I do have to mention that my son’s dad doesn’t believe in chiropractors, but I was tired of seeing my child suffer.   The day I decided to take my son to a chiropractic doctor for an evaluation was the day his life changed.   He was diagnosed with early stage scoliosis which was not helping his lungs because his spine was putting pressure on his rib cage. How I wished I would have known this before! All the endless nights could probably have been avoided. It was not late.  We were still able to help my son regain his health and be able to go back to being his normal self.

I share my story because I know there are parents out there going through this.  I know they are scared to take that extra step or to try something not so conventional.  Let me tell you it is all worth it. It may start off as a cold, a slowing or inability to reach milestones, a lack of concentration in school, ear infections or just knowing that something isn’t “right” with your child. Sometimes there aren’t any symptoms but you just know something is off. Whatever process they are going through, it is a red flag to let us know that they have lost part of their good health.

Seeing my child be able to run without having to stop to catch his breath is priceless.  No more sleepless nights or emergency room visits for us.  He has been seeing his chiropractor on a regular basis getting spinal manipulations.   The difference he has made in my child’s life is simply invaluable. I will never be able to thank him enough for giving my son his life back.

Iliotibial Band Syndrome and Treatment

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Knee pain is one the most common symptoms among athletes specially runners. Although some knee pains might be more serious and would require extensive treatments, but most are just related to an overuse activity that results in overstretched muscle or tendon.

ITBS is one injury that is primary experienced by long-distance runners. It presents itself as sharp or burning pain on the outside of the knee. The pain usually stops when you stop running and resumes when you begin running again.

The iliotibial band is a long, flat band of fibrous tissue that originates on the ilium (upper portion of the lateral pelvis) and extends to the tibia, just below the knee joint. It serves as a tendon for two hip muscles, the tensor fasciae lata at the front of the upper thigh and the gluteus maximus of the buttock. It helps stabilize the knee joint when the foot lands on the ground. During this landing motion, the ITB rubs over the lower portion of the femur. If the rubbing is excessive or too forceful the soft tissues become inflamed. This is known as iliotibial band syndrome.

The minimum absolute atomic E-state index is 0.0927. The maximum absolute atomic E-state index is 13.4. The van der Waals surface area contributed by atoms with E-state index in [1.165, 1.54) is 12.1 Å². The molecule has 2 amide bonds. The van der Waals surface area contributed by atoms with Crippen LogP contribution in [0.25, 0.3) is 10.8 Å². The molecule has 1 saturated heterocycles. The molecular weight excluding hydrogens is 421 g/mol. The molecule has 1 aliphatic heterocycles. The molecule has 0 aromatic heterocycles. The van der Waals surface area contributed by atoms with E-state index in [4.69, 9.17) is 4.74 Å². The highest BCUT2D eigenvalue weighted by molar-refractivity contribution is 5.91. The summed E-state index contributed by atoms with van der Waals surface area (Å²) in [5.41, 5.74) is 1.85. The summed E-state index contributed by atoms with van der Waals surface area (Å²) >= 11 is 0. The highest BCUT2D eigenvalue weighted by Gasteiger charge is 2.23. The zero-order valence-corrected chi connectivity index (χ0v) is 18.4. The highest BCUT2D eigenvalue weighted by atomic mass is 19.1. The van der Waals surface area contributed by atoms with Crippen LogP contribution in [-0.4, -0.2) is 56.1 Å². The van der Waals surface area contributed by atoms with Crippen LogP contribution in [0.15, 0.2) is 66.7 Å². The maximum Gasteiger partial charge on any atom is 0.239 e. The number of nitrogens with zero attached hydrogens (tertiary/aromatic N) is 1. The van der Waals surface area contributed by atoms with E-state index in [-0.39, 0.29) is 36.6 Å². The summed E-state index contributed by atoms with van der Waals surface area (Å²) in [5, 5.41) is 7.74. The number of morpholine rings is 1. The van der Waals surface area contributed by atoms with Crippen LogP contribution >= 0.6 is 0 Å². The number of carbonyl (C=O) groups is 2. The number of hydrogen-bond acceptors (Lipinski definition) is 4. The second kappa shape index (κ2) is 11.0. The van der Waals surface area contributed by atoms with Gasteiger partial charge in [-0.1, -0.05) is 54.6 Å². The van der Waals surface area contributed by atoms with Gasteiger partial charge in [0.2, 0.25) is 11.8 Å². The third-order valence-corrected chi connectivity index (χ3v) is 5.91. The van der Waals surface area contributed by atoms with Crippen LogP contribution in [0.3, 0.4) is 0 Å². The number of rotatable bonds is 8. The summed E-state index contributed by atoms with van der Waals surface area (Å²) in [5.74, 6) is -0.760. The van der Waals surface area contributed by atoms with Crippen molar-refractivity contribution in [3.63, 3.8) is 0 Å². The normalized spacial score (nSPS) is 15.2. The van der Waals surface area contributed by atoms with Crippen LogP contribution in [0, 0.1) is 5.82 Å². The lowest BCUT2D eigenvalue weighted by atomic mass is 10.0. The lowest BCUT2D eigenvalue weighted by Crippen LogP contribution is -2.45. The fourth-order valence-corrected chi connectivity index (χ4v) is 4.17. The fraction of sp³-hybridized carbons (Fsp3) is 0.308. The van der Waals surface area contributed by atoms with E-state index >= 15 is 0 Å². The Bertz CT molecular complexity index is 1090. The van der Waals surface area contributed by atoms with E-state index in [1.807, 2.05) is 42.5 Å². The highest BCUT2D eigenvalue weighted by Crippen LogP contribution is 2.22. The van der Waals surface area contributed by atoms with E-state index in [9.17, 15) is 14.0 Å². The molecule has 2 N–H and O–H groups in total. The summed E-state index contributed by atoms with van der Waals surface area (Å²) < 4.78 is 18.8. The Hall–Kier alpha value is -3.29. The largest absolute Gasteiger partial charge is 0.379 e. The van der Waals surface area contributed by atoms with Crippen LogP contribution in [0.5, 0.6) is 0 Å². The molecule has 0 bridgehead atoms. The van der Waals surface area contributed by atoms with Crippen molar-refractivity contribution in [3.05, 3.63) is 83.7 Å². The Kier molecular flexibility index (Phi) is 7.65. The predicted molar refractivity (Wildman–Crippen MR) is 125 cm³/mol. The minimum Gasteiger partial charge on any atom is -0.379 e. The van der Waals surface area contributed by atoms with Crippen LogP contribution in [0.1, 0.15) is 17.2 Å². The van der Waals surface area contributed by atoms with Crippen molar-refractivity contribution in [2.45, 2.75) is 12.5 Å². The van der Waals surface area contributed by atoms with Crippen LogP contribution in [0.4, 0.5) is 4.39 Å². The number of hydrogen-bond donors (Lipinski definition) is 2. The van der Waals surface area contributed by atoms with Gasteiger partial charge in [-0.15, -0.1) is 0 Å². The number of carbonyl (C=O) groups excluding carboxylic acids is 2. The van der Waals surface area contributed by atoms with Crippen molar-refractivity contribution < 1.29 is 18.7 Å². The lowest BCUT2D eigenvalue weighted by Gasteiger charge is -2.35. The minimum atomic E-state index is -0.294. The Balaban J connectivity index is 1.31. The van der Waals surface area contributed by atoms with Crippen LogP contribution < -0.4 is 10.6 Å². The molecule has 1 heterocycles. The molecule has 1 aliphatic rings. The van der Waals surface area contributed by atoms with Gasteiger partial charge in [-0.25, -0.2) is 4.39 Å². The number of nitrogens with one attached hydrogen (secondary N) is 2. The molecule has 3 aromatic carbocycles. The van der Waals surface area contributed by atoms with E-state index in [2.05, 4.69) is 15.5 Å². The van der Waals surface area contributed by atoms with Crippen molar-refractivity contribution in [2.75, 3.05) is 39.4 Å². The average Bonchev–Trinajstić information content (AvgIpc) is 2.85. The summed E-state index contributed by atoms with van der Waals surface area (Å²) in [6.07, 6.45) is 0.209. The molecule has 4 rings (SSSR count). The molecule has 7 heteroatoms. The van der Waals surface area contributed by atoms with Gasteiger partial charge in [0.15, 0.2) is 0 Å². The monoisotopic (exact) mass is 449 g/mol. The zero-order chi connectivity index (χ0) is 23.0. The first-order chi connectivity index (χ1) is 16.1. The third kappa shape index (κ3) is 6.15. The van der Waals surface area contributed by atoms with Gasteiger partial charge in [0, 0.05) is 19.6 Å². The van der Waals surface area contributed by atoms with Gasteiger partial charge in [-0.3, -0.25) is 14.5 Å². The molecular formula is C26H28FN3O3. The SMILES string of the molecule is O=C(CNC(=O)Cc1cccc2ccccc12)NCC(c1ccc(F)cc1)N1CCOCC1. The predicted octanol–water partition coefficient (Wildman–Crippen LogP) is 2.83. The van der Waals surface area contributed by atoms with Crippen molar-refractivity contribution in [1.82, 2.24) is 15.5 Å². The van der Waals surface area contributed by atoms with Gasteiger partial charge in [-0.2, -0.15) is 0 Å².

There can be a number of causes of ITBS: running on a sloped or banked surface, not warming up or cooling down properly, increasing miles too quickly, excessive running downhill, high or low arches of the foot, or overpronation.

This tendon needs no extra strengthening as it is used in every step we take. Stretching the muscular attachments is helpful.

Lie on your back with hands at your sides and your legs out straight. Rotate your right leg outward so that your toes are pointed to the right. Lift your right leg off the floor a few inches, and keeping the knee straight, cross it over the left leg, making sure to keep your toes pointed right. You should feel your groin muscles work to hold your right leg crossed over to the left, and a tightening on the outside of your right thigh. Hold and repeat 8-12 times for each leg. Be careful not to roll over onto your hip as your right leg crosses over the left. Lying on the floor will keep your pelvis stabilized while you use opposing muscles to apply the stretching force.

If you do develop ITBS, get medical advice that goes beyond rest and anti-inflammatory medications. Symptoms will continual to return if the cause is not addressed. If you know that you overpronate, get good motion control running shoes or customized orthotics. Try to run on flat roads and do your hill runs during low mileage weeks when your legs are strong.

Chiropractic treatments have shown great result in management and prevention of ITBS.

Massage Therapy for Kids! There are many reasons to start early...

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Hi! I am Heather...one of your massage therapists at Skyline Wellness Center.  People always say to write about what is most important and relevant in your life. As most of you Skyliners know, my life is about two important roles: I am a Mom and a Massage Therapist, both of which I treasure dearly.  So...I figured what would be better than to write about infant and adolescent massage. 

I believe every child should have massage introduced to them at some point in their life. The best time to start is as a baby of course. Many ancient cultures started this way and it has continued today to be a way to gain a close bond with our children, and to instill a comforting sense of security and trust.